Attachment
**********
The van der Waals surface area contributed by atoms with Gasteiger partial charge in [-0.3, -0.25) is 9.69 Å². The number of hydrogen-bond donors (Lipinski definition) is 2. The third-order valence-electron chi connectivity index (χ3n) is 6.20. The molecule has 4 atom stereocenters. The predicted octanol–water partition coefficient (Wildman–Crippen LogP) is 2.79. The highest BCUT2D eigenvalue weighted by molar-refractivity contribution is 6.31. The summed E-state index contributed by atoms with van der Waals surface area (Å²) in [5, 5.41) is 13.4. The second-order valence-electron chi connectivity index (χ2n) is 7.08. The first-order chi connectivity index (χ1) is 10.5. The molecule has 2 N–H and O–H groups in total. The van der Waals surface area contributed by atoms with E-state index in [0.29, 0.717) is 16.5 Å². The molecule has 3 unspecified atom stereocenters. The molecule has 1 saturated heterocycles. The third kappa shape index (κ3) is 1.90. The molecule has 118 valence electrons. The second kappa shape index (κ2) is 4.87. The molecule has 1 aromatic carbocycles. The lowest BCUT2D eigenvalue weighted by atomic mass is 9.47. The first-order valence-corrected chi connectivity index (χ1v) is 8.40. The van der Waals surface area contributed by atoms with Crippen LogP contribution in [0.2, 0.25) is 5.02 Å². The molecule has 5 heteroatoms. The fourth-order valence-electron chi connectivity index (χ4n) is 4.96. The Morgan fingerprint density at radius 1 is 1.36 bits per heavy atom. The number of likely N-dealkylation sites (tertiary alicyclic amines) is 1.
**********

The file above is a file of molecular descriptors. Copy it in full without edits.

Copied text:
The van der Waals surface area contributed by atoms with Gasteiger partial charge in [-0.3, -0.25) is 9.69 Å². The number of hydrogen-bond donors (Lipinski definition) is 2. The third-order valence-electron chi connectivity index (χ3n) is 6.20. The molecule has 4 atom stereocenters. The predicted octanol–water partition coefficient (Wildman–Crippen LogP) is 2.79. The highest BCUT2D eigenvalue weighted by molar-refractivity contribution is 6.31. The summed E-state index contributed by atoms with van der Waals surface area (Å²) in [5, 5.41) is 13.4. The second-order valence-electron chi connectivity index (χ2n) is 7.08. The first-order chi connectivity index (χ1) is 10.5. The molecule has 2 N–H and O–H groups in total. The van der Waals surface area contributed by atoms with E-state index in [0.29, 0.717) is 16.5 Å². The molecule has 3 unspecified atom stereocenters. The molecule has 1 saturated heterocycles. The third kappa shape index (κ3) is 1.90. The molecule has 118 valence electrons. The second kappa shape index (κ2) is 4.87. The molecule has 1 aromatic carbocycles. The lowest BCUT2D eigenvalue weighted by atomic mass is 9.47. The first-order valence-corrected chi connectivity index (χ1v) is 8.40. The van der Waals surface area contributed by atoms with Crippen LogP contribution in [0.2, 0.25) is 5.02 Å². The molecule has 5 heteroatoms. The fourth-order valence-electron chi connectivity index (χ4n) is 4.96. The Morgan fingerprint density at radius 1 is 1.36 bits per heavy atom. The number of likely N-dealkylation sites (tertiary alicyclic amines) is 1.